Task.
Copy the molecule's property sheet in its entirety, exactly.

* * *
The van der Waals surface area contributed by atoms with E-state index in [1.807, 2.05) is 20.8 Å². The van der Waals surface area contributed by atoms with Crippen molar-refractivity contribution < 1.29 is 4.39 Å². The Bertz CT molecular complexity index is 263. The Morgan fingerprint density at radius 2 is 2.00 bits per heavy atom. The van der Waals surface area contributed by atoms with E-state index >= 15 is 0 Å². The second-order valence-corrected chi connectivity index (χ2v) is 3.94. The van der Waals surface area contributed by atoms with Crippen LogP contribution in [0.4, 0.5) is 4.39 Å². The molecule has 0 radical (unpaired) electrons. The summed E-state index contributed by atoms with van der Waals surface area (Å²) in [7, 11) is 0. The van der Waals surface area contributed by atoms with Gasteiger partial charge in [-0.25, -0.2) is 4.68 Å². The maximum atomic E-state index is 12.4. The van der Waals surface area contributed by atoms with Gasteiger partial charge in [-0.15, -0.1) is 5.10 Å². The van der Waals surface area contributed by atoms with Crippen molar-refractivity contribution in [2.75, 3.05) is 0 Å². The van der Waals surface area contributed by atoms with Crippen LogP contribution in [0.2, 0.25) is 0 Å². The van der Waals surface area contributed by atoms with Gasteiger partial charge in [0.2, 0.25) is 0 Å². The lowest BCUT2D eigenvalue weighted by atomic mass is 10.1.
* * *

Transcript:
The van der Waals surface area contributed by atoms with E-state index in [1.807, 2.05) is 20.8 Å². The van der Waals surface area contributed by atoms with Crippen molar-refractivity contribution < 1.29 is 4.39 Å². The Bertz CT molecular complexity index is 263. The Morgan fingerprint density at radius 2 is 2.00 bits per heavy atom. The van der Waals surface area contributed by atoms with E-state index >= 15 is 0 Å². The second-order valence-corrected chi connectivity index (χ2v) is 3.94. The van der Waals surface area contributed by atoms with Crippen LogP contribution in [0.4, 0.5) is 4.39 Å². The molecule has 0 radical (unpaired) electrons. The summed E-state index contributed by atoms with van der Waals surface area (Å²) in [7, 11) is 0. The van der Waals surface area contributed by atoms with Gasteiger partial charge in [-0.25, -0.2) is 4.68 Å². The maximum atomic E-state index is 12.4. The van der Waals surface area contributed by atoms with Gasteiger partial charge in [-0.15, -0.1) is 5.10 Å². The van der Waals surface area contributed by atoms with Crippen molar-refractivity contribution in [2.75, 3.05) is 0 Å². The van der Waals surface area contributed by atoms with Crippen LogP contribution in [0.2, 0.25) is 0 Å². The van der Waals surface area contributed by atoms with Gasteiger partial charge in [0.2, 0.25) is 0 Å². The lowest BCUT2D eigenvalue weighted by atomic mass is 10.1.